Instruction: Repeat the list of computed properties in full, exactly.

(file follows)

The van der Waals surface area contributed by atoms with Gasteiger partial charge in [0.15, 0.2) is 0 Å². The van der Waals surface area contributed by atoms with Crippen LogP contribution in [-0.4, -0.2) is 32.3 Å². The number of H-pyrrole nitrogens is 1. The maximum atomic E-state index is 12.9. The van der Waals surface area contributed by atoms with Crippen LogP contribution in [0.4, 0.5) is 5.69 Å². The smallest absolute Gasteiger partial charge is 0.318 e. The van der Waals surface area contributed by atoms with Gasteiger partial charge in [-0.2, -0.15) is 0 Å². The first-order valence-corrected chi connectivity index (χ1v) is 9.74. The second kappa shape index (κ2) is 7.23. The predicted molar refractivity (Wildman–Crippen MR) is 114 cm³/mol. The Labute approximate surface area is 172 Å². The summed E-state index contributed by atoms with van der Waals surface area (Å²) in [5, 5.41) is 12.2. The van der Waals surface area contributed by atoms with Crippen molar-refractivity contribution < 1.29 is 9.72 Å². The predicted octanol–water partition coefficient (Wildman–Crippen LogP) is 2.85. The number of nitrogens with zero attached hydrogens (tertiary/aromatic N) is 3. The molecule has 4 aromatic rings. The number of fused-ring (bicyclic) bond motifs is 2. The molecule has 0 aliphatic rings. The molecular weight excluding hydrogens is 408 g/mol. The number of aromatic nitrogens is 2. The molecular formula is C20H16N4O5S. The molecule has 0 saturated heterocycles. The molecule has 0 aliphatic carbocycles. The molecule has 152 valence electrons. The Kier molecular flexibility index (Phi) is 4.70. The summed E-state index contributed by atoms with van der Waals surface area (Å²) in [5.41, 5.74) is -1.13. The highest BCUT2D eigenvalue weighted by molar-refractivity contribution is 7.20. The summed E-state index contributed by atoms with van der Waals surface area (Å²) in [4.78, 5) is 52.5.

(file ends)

The van der Waals surface area contributed by atoms with Gasteiger partial charge in [0.15, 0.2) is 0 Å². The van der Waals surface area contributed by atoms with Crippen LogP contribution in [-0.4, -0.2) is 32.3 Å². The number of H-pyrrole nitrogens is 1. The maximum atomic E-state index is 12.9. The van der Waals surface area contributed by atoms with Crippen LogP contribution in [0.4, 0.5) is 5.69 Å². The smallest absolute Gasteiger partial charge is 0.318 e. The van der Waals surface area contributed by atoms with Gasteiger partial charge in [-0.2, -0.15) is 0 Å². The first-order valence-corrected chi connectivity index (χ1v) is 9.74. The second kappa shape index (κ2) is 7.23. The predicted molar refractivity (Wildman–Crippen MR) is 114 cm³/mol. The Labute approximate surface area is 172 Å². The summed E-state index contributed by atoms with van der Waals surface area (Å²) in [5, 5.41) is 12.2. The van der Waals surface area contributed by atoms with Crippen molar-refractivity contribution < 1.29 is 9.72 Å². The predicted octanol–water partition coefficient (Wildman–Crippen LogP) is 2.85. The number of nitrogens with zero attached hydrogens (tertiary/aromatic N) is 3. The molecule has 4 aromatic rings. The number of fused-ring (bicyclic) bond motifs is 2. The molecule has 0 aliphatic rings. The molecular weight excluding hydrogens is 408 g/mol. The number of aromatic nitrogens is 2. The molecular formula is C20H16N4O5S. The molecule has 0 saturated heterocycles. The molecule has 0 aliphatic carbocycles. The molecule has 152 valence electrons. The Kier molecular flexibility index (Phi) is 4.70. The summed E-state index contributed by atoms with van der Waals surface area (Å²) in [5.41, 5.74) is -1.13. The highest BCUT2D eigenvalue weighted by molar-refractivity contribution is 7.20. The summed E-state index contributed by atoms with van der Waals surface area (Å²) in [4.78, 5) is 52.5.